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Wells Fargo was hit with more scandal. But does anyone care?

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Earlier this month, Wells Fargo disclosed that it had mistakenly foreclosed on hundreds of homes over a five-year period. And yet, where was the outrage?

The announcement was just the latest in what’s amounted to a two-year streak of bad news for the bank, dating to its first admission regarding its phony-accounts scandal in September 2016. But unlike the storm of criticism directed at the bank nearly two years ago, which resulted in a change of CEO at Wells, the media reaction to the most recent revelation was barely a blip. And the bank’s stock price has been unaffected; Wells’ share price has dropped just 1.7% since the foreclosure-related news.

As the negative headlines pile up, a question arises: Has Wells fatigue set in?

It’s been an extraordinarily rough two years for the bank. In addition to the fake-accounts scandal, which drew the loudest public response, Wells has experienced problems involving abuses in its mortgage and auto lending operations, the repossession of service members' cars, a wealth management probe and refunds for add-on products including pet insurance, among other issues. And it’s finally settled a $2 billion case with the government over the origination and sale of faulty mortgage-backed securities in the run-up to the crisis.


The notice about the erroneous foreclosures, which was detailed in a securities filing, also included information about another ongoing Department of Justice investigation concerning the handling of tax credits for low-income-housing projects.

As government agencies wrap up pending inquiries and as the bank conducts its own internal reviews, more such headlines may well be coming. But whether policymakers, let alone the public, have the appetite to track the play-by-play is not yet clear.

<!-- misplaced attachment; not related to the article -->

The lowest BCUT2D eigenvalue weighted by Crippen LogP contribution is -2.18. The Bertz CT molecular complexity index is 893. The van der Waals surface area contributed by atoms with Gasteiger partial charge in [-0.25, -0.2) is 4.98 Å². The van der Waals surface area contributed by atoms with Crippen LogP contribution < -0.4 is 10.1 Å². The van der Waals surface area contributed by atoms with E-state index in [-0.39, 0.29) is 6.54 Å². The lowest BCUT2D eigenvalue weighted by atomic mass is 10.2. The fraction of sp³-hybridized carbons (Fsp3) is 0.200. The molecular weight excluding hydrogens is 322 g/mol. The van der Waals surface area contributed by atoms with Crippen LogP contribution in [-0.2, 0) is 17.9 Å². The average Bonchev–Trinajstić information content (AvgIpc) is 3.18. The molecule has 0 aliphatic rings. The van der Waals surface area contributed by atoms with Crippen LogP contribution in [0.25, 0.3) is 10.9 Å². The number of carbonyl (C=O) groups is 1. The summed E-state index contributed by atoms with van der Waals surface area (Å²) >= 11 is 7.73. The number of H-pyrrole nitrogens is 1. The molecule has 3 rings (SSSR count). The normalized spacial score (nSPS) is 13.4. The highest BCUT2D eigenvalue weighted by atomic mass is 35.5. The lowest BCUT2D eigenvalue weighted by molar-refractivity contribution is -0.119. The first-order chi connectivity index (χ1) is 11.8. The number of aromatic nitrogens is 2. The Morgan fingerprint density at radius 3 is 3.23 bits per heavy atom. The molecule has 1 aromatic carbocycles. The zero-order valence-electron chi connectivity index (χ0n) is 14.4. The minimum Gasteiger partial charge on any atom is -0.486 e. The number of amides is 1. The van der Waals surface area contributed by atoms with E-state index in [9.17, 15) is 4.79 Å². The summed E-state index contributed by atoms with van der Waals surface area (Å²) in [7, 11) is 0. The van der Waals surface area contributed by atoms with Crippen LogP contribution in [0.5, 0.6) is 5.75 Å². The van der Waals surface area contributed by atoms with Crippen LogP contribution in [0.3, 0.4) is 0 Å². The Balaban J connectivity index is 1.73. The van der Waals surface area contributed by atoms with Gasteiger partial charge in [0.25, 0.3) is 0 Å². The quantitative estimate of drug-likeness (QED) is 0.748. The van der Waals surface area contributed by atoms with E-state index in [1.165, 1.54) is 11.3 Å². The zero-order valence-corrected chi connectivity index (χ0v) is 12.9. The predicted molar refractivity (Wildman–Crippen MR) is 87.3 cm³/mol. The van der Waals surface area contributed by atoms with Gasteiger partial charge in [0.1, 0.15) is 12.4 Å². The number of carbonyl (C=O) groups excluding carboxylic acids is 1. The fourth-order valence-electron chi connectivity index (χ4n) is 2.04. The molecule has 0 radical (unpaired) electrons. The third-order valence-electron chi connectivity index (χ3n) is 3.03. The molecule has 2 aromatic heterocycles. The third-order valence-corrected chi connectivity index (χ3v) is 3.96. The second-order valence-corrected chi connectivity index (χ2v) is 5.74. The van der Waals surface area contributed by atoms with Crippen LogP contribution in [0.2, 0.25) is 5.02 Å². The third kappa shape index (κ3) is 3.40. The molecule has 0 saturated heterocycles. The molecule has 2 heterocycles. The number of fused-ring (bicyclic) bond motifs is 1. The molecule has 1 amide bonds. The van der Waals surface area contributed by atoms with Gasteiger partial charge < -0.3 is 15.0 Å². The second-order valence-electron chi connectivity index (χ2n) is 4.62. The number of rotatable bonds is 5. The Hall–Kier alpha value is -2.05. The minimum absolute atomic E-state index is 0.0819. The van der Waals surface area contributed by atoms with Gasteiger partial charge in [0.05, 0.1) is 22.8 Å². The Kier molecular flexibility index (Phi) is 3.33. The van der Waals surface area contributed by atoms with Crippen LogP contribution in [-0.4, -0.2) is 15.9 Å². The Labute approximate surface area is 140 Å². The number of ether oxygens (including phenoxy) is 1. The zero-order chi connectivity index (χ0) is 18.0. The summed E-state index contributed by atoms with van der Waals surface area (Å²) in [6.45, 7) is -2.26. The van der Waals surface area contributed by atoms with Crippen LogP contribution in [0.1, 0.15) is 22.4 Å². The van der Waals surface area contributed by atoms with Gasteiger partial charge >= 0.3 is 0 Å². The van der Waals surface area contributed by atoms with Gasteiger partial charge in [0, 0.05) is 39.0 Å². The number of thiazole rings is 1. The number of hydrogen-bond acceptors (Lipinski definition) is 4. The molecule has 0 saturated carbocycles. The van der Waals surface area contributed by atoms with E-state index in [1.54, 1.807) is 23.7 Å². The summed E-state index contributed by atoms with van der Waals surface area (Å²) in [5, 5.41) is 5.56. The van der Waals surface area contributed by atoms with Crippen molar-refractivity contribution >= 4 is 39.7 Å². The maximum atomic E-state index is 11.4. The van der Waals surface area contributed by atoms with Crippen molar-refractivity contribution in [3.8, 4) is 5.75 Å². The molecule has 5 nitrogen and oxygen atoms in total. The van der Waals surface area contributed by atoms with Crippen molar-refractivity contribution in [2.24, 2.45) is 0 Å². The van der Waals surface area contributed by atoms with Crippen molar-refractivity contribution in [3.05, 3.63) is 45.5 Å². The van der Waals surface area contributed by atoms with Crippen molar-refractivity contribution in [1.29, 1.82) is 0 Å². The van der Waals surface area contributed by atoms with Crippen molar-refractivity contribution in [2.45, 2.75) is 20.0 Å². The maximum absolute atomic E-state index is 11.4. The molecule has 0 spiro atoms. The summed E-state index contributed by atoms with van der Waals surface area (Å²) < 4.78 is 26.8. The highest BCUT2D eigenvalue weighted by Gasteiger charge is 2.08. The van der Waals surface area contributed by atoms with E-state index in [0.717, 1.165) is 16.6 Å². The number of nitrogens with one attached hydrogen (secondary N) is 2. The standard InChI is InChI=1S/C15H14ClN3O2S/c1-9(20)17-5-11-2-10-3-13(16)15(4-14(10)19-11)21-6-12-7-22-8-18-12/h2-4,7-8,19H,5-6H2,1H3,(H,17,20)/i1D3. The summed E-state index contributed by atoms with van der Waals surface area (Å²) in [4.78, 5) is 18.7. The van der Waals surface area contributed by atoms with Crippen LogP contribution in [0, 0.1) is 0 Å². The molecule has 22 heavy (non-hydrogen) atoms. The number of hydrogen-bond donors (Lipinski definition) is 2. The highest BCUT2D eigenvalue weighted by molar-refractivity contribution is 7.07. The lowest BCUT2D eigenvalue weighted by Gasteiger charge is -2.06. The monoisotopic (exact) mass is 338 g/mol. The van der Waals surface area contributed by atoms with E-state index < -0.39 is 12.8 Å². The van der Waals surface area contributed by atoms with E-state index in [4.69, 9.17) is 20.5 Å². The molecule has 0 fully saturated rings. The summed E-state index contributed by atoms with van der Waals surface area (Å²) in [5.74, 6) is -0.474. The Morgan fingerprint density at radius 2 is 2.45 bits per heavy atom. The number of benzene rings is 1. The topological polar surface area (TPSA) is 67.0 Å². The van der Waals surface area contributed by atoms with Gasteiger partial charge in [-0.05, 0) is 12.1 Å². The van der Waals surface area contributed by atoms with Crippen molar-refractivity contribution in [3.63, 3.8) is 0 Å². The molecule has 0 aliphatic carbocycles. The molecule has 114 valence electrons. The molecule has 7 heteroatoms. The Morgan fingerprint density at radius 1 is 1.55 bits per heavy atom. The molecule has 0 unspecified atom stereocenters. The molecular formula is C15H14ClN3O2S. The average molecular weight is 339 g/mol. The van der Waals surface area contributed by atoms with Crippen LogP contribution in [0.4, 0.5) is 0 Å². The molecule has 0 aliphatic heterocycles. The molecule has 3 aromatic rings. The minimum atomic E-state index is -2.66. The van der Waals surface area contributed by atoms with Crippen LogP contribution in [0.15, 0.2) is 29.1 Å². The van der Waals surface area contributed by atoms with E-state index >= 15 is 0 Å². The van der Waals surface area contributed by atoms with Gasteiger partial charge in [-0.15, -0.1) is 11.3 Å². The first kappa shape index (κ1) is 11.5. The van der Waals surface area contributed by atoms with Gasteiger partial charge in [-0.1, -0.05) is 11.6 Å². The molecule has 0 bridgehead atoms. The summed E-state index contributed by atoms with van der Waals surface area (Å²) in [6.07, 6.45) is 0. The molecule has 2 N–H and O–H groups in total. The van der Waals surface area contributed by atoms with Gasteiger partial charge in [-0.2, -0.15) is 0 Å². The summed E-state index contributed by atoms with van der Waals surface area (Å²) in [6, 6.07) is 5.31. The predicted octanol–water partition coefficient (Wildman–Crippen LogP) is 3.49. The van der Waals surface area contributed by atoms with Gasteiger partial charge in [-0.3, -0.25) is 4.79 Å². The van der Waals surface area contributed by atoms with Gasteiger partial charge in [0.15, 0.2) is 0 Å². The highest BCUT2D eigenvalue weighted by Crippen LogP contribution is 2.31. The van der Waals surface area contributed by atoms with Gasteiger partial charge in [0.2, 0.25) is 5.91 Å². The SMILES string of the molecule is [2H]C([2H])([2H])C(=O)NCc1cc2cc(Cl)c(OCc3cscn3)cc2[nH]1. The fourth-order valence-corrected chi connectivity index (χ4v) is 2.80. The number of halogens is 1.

“The public and lawmakers tend to have short attention spans, which inherently lessens the willingness to follow the extended ticktock of continued regulatory concerns,” said Isaac Boltansky, director of policy research at Compass Point Research & Trading.

As a result, it’s possible that the worst scrutiny for the megabank could be behind it, at least from an optics perspective.

Perhaps the biggest threat to the bank remains the midterm elections, which are just around the corner. If Democrats win control of the House, as some politicos are predicting they could, Rep. Maxine Waters, D-California, and other Wells critics can be expected to turn up the heat on the bank once again.

Waters, now the ranking member of the House Financial Services Committee, would likely chair the panel in a changeover of party control. She could pursue additional hearings with Wells executives and regulators about how they are responding to the numerous problems that have come to light.

“If the House flips, I think you’ll see quite a lot of zeal and pent-up demand,” said Bart Naylor, a financial policy advocate at the consumer group Public Citizen. “This latest Wells episode will simply be part of a fairly lengthy critique of that company.”

Yet it seems like the response to each individual problem is potentially becoming more muted — despite the tangible harm to the 625 customers who erroneously had requests for loan modifications denied, including the 400 who were hit with a foreclosure.

For example, just a few policymakers have weighed in this time. Sen. Brian Schatz, D-Hawaii, sent a letter asking for more details, while Sen. Elizabeth Warren, D-Mass., fired off an angry tweet, in contrast to the waves of condemnation that have followed earlier announcements from the bank or regulators, particularly in the wake of the bogus-accounts scandal.

Of course, this particular disclosure landed in the middle of August, when Congress was on recess and when many staffers, consumer advocates and journalists were traveling on vacation. And while the problem had a very real impact on the hundreds who lost their homes, it was far less widespread than the fake-accounts issue, which affected millions of customers. In contrast to the high regulatory costs of past scandals, the bank has set aside just $8 million in restitution for homeowners who were affected.

Still, the bank has apologized for the accidental foreclosures, saying in a statement that “we’re very sorry that this error occurred and are providing remediation” to affected customers. A spokeswoman would not comment more broadly on the public attention the bank has faced in recent years.

Of course, this is not to say that Wells’ time in the negative spotlight is ending. Those concerned about Wells Fargo’s internal controls are likely to see the latest announcement as simply more of the same.

“It just reinforces the narrative,” said Edward Mills, a policy analyst at Raymond James.

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